Lime Tart with Fresh Berries and Gingersnap Crust
8 ounces gingersnap cookies (about 32 cookies), coarsely broken
3/4 stick salted butter, melted
3 large eggs
3 large egg yolks
1 cup sugar
3/4 cup fresh lime juice
6 tablespoons (3/4 stick) unsalted butter, cut into 6 pieces
Fresh berries of your choice such as blackberries, blueberries, raspberries or strawberries. (The raspberries are particularly good with the lime curd!)
1 Tablespoon berry jam (I used raspberry because that's what we have.)
For crust: Preheat oven to 325°F. Finely grind gingersnap cookies in processor (yielding 1 1/2 to 1 2/3 cups). Add melted butter and process until moistened. Press crumb mixture firmly onto bottom and up sides of 9-inch-diameter tart pan. Bake until crust is set and firm, approximately 15 minutes.
For curd: Whisk eggs, egg yolks, and sugar in bowl of a double boiler. Whisk in lime juice. Set bowl over saucepan of gently simmering water (do not allow bottom of bowl to touch water). Whisk constantly until curd thickens and instant-read thermometer inserted into curd registers 178°F to 180°F, about 6 minutes. Add butter to warm curd; let stand 1 minute, then whisk until blended and smooth. Refrigerate or chill in an ice bath until cool, about 30 minutes to 1 hour.
Pour curd into prepared crust, smoothing out the top with a spatula. Refrigerate until cold, about 2 hours.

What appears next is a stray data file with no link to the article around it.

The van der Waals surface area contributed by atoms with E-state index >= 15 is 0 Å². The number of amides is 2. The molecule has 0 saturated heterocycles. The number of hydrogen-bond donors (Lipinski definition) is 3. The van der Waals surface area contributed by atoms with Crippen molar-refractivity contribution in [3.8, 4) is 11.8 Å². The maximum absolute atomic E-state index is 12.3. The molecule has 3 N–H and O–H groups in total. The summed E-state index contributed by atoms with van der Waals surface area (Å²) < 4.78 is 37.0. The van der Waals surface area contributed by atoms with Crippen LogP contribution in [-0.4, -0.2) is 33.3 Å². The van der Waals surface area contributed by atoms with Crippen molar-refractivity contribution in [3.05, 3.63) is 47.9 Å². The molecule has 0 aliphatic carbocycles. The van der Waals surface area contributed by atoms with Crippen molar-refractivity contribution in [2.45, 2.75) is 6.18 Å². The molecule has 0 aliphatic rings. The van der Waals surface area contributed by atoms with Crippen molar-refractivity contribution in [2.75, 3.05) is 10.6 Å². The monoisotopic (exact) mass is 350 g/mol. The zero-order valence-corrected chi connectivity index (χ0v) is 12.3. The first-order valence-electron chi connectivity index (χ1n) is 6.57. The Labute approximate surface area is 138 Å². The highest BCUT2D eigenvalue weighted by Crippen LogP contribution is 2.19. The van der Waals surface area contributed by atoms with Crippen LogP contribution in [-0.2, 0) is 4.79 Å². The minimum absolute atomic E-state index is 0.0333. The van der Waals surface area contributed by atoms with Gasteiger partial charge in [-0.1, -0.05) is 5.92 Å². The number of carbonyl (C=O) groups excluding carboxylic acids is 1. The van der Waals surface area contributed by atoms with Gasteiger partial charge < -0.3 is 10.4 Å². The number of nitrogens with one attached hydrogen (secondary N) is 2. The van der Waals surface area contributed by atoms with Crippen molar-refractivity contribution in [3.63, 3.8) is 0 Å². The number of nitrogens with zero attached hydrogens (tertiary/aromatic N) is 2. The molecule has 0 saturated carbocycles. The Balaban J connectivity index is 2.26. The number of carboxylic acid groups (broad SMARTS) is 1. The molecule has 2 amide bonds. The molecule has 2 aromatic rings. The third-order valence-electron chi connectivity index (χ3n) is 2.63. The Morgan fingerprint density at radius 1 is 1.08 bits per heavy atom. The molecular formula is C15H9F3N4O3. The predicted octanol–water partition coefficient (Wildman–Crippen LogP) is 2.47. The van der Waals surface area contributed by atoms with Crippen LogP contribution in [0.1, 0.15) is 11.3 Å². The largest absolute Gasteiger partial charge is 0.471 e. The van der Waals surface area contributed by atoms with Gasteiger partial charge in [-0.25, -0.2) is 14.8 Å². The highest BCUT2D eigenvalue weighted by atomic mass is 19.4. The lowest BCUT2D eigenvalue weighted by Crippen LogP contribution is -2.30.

Decorate top of tart with berries. Place jam in glass bowl and microwave until melted, about 15 seconds. Whisk with a fork until thin and syrupy. Add a teaspoon of water if it is too thick. Brush the glaze over the fruit on top of the tart.
Tuesday, May 6, 2014
We recently spent three indulgent days staycationing while my mom was visiting. This was a good excuse to try some things we've been wanting to do and to rediscover some of our enchantment with New Mexico. New Mexico is called the Land of Enchantment, but people always joke that once you move here it becomes the Land of Entrapment. My friend has launched a campaign to re-ignite her enchantment, and this weekend we brought the campaign chez MeghAndrew too.
As you would probably suspect, this Santa Fe weekend is heavy on eating and drinking. We don't normally indulge this much, but it was so fun to just be tourists for three days. Whenever I need to go downtown for a meeting, my heart often fills with jealousy for all of the strolling tourists who are trying to decide where to stop for lunch at 2:00 pm on a Tuesday. This time, I was one of them!
This is an incredibly long recap of the staycation weekend, but it occurs to me that I've never really written much about our favorite Santa Fe restaurants. We visited many of them this weekend so they are included here.